What are punitive damages, and when can I ask for them in a Florida car crash case?

Several types of damages might come into play in a Florida car accident litigation. Some are considered compensatory in nature. The law allows a person who was injured in a car crash to seek damages against the negligent at-fault driver and compensate the injured person. Compensatory damages can be economic or non-economic. Economic damages are to compensate an injured person for any unpaid medical bills (either past and future) and any unpaid lost wages (either past and future). Non-economic compensatory damages are for the pain and suffering and loss of life’s pleasures that the injured person suffers. There is no set formula to figure out non-economic damages. The number for this will determine the severity of your injury and its extent.

Punitive damages do not compensate the plaintiff for any loss, but they are meant to punish the at-fault driver for their outrageous and reckless actions. Unlike compensatory damages that an at-fault driver has to pay an injured party for things like medical bills, pain and suffering, and lost wages, punitive damages act both as a deterrent and as a form of punishment to the offending party. Punitive damages are generally levied against a wrongdoer when they act with malice, willfulness, moral turpitude or in reckless indifference for another person’s legal rights.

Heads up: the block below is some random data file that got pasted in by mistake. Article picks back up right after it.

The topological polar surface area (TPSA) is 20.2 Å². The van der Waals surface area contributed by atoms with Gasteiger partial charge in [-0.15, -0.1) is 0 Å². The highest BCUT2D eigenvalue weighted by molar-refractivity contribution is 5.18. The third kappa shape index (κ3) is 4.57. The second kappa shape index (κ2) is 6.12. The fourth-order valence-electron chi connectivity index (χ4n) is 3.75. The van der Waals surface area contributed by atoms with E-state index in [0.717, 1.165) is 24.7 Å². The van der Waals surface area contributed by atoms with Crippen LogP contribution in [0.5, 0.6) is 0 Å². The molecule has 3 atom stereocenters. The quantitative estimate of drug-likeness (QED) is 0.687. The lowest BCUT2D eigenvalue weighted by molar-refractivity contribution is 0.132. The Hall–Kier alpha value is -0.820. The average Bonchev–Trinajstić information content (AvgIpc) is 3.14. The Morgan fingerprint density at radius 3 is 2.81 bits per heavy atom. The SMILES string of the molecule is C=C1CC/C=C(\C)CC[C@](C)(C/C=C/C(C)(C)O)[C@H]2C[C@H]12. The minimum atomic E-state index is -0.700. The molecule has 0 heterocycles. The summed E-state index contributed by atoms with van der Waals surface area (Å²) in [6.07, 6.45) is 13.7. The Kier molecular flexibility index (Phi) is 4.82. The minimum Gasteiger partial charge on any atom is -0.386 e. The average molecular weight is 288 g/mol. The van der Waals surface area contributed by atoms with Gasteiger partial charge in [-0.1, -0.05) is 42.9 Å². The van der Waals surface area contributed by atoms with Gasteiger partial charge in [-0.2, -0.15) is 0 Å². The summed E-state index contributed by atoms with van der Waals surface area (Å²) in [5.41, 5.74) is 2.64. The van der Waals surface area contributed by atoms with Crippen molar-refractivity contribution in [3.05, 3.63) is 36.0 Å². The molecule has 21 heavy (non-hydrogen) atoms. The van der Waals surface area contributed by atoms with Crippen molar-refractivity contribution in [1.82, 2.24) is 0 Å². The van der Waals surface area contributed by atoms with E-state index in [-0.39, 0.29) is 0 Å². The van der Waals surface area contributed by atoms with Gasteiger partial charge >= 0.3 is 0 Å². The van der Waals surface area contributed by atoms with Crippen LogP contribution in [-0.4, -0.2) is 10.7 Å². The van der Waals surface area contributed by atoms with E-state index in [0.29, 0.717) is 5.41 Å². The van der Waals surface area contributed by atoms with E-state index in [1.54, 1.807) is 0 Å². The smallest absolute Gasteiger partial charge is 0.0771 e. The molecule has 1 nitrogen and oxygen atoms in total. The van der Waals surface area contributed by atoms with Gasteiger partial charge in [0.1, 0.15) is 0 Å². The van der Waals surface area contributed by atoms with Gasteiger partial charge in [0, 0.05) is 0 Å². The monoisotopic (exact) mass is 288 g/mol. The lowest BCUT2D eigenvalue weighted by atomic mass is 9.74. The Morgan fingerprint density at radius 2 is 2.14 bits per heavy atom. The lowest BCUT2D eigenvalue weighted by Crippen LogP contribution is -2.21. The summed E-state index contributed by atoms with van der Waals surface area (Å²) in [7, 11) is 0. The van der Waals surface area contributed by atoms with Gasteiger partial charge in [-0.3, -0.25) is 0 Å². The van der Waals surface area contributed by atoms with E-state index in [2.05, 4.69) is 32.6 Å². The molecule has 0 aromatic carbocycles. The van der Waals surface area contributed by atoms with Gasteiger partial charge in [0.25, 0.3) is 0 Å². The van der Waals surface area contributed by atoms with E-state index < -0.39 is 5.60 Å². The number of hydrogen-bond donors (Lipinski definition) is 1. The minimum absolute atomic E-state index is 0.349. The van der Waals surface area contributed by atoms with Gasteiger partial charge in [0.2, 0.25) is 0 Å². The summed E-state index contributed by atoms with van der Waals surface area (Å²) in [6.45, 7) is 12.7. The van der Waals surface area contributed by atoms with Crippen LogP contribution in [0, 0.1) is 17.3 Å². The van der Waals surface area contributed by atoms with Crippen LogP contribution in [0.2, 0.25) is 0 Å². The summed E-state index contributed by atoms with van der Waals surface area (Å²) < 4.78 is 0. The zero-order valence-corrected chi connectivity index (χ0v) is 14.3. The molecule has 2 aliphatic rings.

Under Florida law, punitive damages are capped at three times the amount of compensatory damages or $500,000, whichever is lowest. Some other types of cases that punitive damages can be awarded in Florida accidents are when the driver does something intentional, such as intentionally hitting a car or another type of road rage incident.

If you have been injured in a car accident, please do not hesitate to contact the lawyers at Joyce & Reyes at (813) 251-2007. The initial consultation is free.

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